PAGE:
return to main index

  mobile - desktop
follow us on facebook follow us on twitter follow us on YouTube link to us on LinkedIn
 
click here for The Bean Farm
Mice, Rats, Rabbits, Chicks, Quail
Available Now at RodentPro.com!
Locate a business by name: click to list your business
search the classifieds. buy an account
events by zip code list an event
Search the forums             Search in:
News & Events: Meet the variable Eyelashed Pit Viper . . . . . . . . . .  Herp Photo of the Day: Happy Rattlesnake Friday! . . . . . . . . . .  Greater Cincinnati Herp Society Meeting - July 06, 2022 . . . . . . . . . .  Madison Herp Society Meeting - July 08, 2022 . . . . . . . . . .  All Maryland Reptile Show - July 09, 2022 . . . . . . . . . .  Madison Herp Society Meeting (Milwaukee) - July 13, 2022 . . . . . . . . . .  Madison Herp Society Meeting (FoxValley) - July 13, 2022 . . . . . . . . . .  Lancaster Herp Society Meeting - July 15, 2022 . . . . . . . . . .  Western Maryland Reptile Show - July 16, 2022 . . . . . . . . . .  East Coast Reptile Super Expo - July 16, 2022 . . . . . . . . . .  DFW Herp Society Meeting - July 16, 2022 . . . . . . . . . .  Bay Area Herpetological Society Meeting - July 22, 2022 . . . . . . . . . .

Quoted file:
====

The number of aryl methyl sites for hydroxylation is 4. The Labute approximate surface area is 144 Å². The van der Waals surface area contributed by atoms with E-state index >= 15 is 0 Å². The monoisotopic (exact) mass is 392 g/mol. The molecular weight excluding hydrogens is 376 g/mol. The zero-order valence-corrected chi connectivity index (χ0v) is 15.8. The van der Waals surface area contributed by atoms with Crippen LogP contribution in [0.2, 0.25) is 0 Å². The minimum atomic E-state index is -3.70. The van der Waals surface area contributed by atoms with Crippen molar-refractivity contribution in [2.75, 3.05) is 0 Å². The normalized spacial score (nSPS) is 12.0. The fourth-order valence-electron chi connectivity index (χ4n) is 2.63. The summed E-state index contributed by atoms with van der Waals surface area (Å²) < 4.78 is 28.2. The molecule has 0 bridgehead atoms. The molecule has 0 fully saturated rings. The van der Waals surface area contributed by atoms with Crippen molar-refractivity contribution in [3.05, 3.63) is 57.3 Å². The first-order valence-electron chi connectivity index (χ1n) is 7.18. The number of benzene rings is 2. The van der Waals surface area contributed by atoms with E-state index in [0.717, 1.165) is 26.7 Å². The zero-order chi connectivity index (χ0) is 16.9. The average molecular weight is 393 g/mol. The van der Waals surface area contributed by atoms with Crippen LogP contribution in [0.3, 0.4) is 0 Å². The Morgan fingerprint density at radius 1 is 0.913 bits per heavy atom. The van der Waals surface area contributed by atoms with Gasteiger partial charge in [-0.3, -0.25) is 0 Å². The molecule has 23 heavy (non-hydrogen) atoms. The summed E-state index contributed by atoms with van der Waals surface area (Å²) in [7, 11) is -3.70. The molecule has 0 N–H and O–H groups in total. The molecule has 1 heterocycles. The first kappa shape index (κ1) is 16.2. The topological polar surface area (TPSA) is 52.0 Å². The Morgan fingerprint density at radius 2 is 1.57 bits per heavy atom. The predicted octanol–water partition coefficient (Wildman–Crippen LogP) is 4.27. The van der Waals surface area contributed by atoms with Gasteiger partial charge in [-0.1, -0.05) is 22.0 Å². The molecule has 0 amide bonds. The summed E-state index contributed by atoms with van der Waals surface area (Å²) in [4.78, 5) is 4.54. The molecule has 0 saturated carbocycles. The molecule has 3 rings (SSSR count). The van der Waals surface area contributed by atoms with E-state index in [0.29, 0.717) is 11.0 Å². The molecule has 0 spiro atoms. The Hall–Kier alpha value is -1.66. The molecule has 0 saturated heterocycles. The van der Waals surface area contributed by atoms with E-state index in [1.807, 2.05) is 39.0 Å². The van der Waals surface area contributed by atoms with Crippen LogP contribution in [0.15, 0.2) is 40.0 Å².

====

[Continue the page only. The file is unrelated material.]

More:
full banner - advertise here $.50/1000 views year
click here for floridaiguana.com
pool banner - $25 year
New Mexico Milksnake
Big Bend Milksnake

Lampropeltis triangulum celaenops

Size:
  • Hatchling: 6 - 8 in.
  • Adult: 24 - 36 in.(normal)

Scalation:
  • Dorsal: 21 - 25 rows
  • Ventral: avg. of 202, 198 - 207
  • Sub caudal: 60
  • Infra labial:8 - 11
  • Supra labial: 7
  • Anal Plate: Single

Photo by Troy Hibbitts
click to enlarge

Written by Troy Hibbitts

Common Name:
Big Bend or New Mexico Milksnake